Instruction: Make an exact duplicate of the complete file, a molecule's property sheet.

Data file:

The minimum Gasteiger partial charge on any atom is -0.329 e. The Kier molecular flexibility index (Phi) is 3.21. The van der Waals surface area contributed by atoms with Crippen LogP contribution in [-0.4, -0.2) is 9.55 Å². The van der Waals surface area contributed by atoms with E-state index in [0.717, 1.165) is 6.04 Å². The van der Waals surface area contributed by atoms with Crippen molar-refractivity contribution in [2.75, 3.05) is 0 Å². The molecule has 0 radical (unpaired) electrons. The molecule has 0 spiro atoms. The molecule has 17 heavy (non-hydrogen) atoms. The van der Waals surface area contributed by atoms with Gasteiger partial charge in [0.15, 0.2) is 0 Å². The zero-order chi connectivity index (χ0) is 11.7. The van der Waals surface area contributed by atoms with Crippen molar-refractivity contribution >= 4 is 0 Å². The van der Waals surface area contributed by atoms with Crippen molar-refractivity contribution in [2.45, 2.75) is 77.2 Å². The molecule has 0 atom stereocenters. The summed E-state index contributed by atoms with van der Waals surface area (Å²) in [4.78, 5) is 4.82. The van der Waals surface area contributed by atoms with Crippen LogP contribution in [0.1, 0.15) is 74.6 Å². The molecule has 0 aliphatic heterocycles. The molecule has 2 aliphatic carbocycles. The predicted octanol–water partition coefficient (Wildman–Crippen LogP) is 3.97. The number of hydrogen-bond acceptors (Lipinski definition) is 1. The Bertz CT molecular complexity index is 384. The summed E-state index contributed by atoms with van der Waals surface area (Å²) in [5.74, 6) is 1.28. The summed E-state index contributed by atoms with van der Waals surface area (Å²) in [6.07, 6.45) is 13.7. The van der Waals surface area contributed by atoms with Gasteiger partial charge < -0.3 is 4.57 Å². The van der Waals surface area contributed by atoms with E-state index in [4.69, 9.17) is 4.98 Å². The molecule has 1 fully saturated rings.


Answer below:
The minimum Gasteiger partial charge on any atom is -0.329 e. The Kier molecular flexibility index (Phi) is 3.21. The van der Waals surface area contributed by atoms with Crippen LogP contribution in [-0.4, -0.2) is 9.55 Å². The van der Waals surface area contributed by atoms with E-state index in [0.717, 1.165) is 6.04 Å². The van der Waals surface area contributed by atoms with Crippen molar-refractivity contribution in [2.75, 3.05) is 0 Å². The molecule has 0 radical (unpaired) electrons. The molecule has 0 spiro atoms. The molecule has 17 heavy (non-hydrogen) atoms. The van der Waals surface area contributed by atoms with Gasteiger partial charge in [0.15, 0.2) is 0 Å². The zero-order chi connectivity index (χ0) is 11.7. The van der Waals surface area contributed by atoms with Crippen molar-refractivity contribution >= 4 is 0 Å². The van der Waals surface area contributed by atoms with Crippen molar-refractivity contribution in [2.45, 2.75) is 77.2 Å². The molecule has 0 atom stereocenters. The summed E-state index contributed by atoms with van der Waals surface area (Å²) in [4.78, 5) is 4.82. The van der Waals surface area contributed by atoms with Crippen LogP contribution in [0.1, 0.15) is 74.6 Å². The molecule has 0 aliphatic heterocycles. The molecule has 2 aliphatic carbocycles. The predicted octanol–water partition coefficient (Wildman–Crippen LogP) is 3.97. The number of hydrogen-bond acceptors (Lipinski definition) is 1. The Bertz CT molecular complexity index is 384. The summed E-state index contributed by atoms with van der Waals surface area (Å²) in [5.74, 6) is 1.28. The summed E-state index contributed by atoms with van der Waals surface area (Å²) in [6.07, 6.45) is 13.7. The van der Waals surface area contributed by atoms with Gasteiger partial charge < -0.3 is 4.57 Å². The van der Waals surface area contributed by atoms with E-state index in [4.69, 9.17) is 4.98 Å². The molecule has 1 fully saturated rings.